Castle on the hill

Sheffield’s Hyde Park and Park Hill flats produce sharply divided opinions, and, in a new exhibition, equally contrasting photography

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If we’re to celebrate brutalist architecture – and not everyone agrees we should – it must surely be with humanity at its heart. Bill Stephenson’s photos of Hyde Park in Sheffield do just that.

Stephenson is one of two photographers whose work makes up new exhibition Love Among the Ruins: A Romance of the Near Future. It documents life among the communities of the vast housing estate and neighbouring Park Hill, which were built in the 1960s amid a spirit of modernist utopianism but soon after found themselves plagued with damp, pestilence and concern about the social impact of living in high-density housing.

Yet Stephenson’s 1988 photos,  contrast  with those of Roger Mayne, whose black and white images of Park Hill, shot in the early 1960s, form the other half of the exhibition.

“If I had met alienated tenants who hated living at Hyde Park my photographs would have reflected that,” says Stephenson. “However, despite years of neglect by the council, all the tenants I met liked living in the flats and did not want to be dispersed to other social housing estates around the city. The tenants regarded the flats as home and a special place to live.”

Fittingly the exhibition is the first in a new gallery at Park Hill. The S1 Artspace is a renovated former garage block at the centre of the estate and launched this month.

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The last residents left Hyde Park shortly after Stephenson’s work there and they were demolished in the early 1990s. But Park Hill was given grade II listed status in 1998 – the largest such building in Europe – and, after long decline, is being refurbished by Manchester-based developers Urban Splash.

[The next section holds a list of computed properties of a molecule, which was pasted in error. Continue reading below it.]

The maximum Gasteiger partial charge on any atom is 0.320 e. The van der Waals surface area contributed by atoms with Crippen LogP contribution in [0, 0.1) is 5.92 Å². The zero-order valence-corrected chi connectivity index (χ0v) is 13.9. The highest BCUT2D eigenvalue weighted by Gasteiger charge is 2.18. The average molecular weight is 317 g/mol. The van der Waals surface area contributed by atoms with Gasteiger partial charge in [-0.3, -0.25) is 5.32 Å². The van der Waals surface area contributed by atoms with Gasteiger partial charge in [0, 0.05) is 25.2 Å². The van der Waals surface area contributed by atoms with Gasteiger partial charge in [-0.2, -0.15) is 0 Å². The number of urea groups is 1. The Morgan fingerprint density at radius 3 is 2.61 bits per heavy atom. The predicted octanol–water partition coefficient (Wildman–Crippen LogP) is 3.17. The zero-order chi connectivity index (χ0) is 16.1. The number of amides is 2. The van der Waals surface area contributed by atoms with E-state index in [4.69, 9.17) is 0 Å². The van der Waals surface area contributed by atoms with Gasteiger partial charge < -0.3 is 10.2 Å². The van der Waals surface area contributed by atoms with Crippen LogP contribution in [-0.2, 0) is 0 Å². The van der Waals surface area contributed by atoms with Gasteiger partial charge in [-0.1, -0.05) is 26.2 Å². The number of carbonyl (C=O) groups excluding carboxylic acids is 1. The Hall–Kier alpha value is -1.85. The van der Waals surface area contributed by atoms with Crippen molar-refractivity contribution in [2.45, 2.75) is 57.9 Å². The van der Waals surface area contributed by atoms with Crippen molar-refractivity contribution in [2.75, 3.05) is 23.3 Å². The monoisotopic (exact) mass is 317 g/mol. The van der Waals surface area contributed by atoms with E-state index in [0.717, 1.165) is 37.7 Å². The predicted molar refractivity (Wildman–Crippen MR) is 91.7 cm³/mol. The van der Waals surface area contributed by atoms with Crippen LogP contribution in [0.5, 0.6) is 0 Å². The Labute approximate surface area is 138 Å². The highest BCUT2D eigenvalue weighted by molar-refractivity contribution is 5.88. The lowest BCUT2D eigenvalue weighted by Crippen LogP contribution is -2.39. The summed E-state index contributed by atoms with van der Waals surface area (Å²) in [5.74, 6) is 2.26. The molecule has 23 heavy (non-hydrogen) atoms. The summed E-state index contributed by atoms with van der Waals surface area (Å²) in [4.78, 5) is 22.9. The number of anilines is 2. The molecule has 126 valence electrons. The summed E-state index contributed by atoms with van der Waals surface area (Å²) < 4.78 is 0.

“I loved the optimism of post-war modernism – the ‘brutalism’ of undecorated concrete facades appeals to me,” says Stephenson, who now lives and works as a commercial photographer in Derbyshire. “However there’s always good and bad architecture.

“One thing that most interested me was that Hyde Park flats were designed as social housing, not a private housing development. Built in a prime location on one of Sheffield’s seven hills close to the bus and railway stations they were a short walk into the city centre. Most of these post-war modernism estates have now been demolished, often by shortsighted city planners.”

Stephenson wanted to make his work distinct from that of Mayne, who died in 2014,d and produced large-scale, highly saturated colour prints in contrast to his predecessor’s 35mm black and white shots. He describes them as “semi-formal portraits, the architecture becoming secondary, a backdrop”. And how did he go about getting them?

“The most important skill a documentary photographer has is gaining accessibility and co-operation from a particular community or group. I try to create an intimacy and understanding between myself and the people I am photographing. This is done by talking and spending time with them.

“Building a relationship with key people who can provide introductions is essential before taking photographs. My social documentary photography has been concerned with the recording of communities most of which no longer exist. A clear narrative, elements within the image that create tension and strong authorship, I hope, characterise my work.”

The redevelopment of Park Hill is something he welcomes. “I’m pleased how architecture evolves through time and buildings are repurposed to suit the needs of the time we live in. The gentrification and grade II listing of Park Hill would, I’m sure, surprise many of the original tenants.”

Love Among the Ruins: A Romance of the Near Future is at S1 Artspace, Sheffield, until 15 Sept (s1artspace.org) 

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